Is There a New Genetic Form of Dementia?

Q. I read your recent newsletter from this past Tuesday about this year’s scariest articles, and I think I have a topic to add. I heard that there is another new form of dementia that was just discovered that affects behavior, language, and executive functioning. Sounds pretty scary to me. Have you heard about it, and if so, can you share more information? Thanks for your help! Happy Halloween.

A. Scientists have been puzzled by patients with proteins that are typical biomarkers of Alzheimer’s disease, but with symptoms that are completely atypical of the disease. Now researchers say they have an explanation: another newly defined form of dementia that affects behavior, language, and executive functioning has emerged.

Last year, a disease called LATE was discovered, with symptoms similar to Alzheimer’s but caused by a different misbehaving protein. With LATE, the brains of people who develop the disease don’t contain the protein amyloid beta similar to Alzheimer’s, which causes plaques to develop between nerve cells, or tau, which grows tangles that clog the interiors of cells, eventually killing them. Read more about LATE in my article about it.

A Rare and Genetic Form of Dementia Has Been Uncovered by Scientists

This past month, researchers at my alma mater, the University of Pennsylvania, discovered another new and rare genetic form of dementia, which they have called vacuolar tauopathy (VT). Scientists have found that the progression of symptoms in VTdiffer from that of dementia caused by Alzheimer’s disease. Where Alzheimer’s disease is focused on memory issues early in the disease, VT primarily affects behavioral, language and executive problems instead. Scientists are excited about this discovery, as it sheds light on a new pathway that leads to protein build up in the brain, which could be targeted for new therapies.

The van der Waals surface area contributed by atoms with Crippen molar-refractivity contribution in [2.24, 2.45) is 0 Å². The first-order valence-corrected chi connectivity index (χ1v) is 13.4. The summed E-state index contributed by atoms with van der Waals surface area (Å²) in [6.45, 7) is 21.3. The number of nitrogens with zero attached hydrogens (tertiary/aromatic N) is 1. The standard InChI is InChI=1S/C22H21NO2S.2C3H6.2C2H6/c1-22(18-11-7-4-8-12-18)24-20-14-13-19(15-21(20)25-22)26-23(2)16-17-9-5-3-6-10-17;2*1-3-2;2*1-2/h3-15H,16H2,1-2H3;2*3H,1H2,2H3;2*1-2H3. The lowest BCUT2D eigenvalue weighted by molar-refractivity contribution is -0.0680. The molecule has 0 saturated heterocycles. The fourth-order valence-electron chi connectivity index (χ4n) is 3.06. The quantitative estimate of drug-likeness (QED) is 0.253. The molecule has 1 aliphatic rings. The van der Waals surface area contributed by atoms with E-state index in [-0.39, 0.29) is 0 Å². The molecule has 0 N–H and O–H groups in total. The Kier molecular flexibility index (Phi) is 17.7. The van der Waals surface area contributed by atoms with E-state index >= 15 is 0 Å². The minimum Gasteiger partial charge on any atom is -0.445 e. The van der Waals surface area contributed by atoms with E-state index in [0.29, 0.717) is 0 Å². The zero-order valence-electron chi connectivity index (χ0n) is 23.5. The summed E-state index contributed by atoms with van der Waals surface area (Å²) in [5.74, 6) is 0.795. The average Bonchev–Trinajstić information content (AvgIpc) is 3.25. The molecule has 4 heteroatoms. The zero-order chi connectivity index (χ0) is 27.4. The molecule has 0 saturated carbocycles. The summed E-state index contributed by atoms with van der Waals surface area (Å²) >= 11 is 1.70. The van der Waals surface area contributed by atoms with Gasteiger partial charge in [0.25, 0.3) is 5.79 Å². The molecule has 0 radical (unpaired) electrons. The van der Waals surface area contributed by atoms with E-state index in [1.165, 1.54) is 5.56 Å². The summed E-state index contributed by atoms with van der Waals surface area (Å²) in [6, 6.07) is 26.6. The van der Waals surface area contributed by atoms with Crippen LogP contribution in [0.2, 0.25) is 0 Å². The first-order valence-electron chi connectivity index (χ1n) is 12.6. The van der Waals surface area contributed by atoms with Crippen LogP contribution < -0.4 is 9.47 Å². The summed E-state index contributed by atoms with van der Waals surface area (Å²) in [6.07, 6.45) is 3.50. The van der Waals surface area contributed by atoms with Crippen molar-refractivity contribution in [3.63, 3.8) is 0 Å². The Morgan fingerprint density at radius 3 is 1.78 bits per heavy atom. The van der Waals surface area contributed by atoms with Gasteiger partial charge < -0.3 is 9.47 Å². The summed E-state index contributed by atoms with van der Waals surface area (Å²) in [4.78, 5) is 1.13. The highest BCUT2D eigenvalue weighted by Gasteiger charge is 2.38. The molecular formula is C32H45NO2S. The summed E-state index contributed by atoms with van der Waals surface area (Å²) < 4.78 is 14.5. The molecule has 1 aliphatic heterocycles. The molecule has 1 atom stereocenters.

Symptoms of vacuolar tauopathy include subtle changes in the beginning such as agitation, aggression, loss of impulse control, and poor judgement. With time, language difficulties and cognitive issues also begin to show.

Research that Led to the Discovery of VT

Led by Edward Lee, MD, an assistant professor of pathology and laboratory medicine at the University of Pennsylvania Perelman School of Medicine, the research has focused on a family in the United States and a family in Greece that exhibited signs of a new genetic mutation. Although Dr. Lee only became involved with the research four years ago, the family in the United States was followed since 2010. For the family who lives in Greece, three of three siblings have dementia with similar symptoms that differed from other known types of dementia. “It has kind of been a mystery, what they had,” Dr. Lee said. “They were grasping answers and were trying to understand what was going on in their family.”

“So, there was this genetic mutation and researchers were thinking that maybe it’s causing another disease,” Dr. Lee said. “But it’s not really until we did the autopsy [for one of the deceased family members that participated in the study] that we realized, ‘No, there’s something completely different going on here.’”  It was discovered that those with VT have a build-up of a protein called tau inside their neurons, and that this is leading to neurodegeneration. The tau protein is very similar to the tau aggregates that scientists see in Alzheimer’s disease, yet are causing a different variation of dementia.”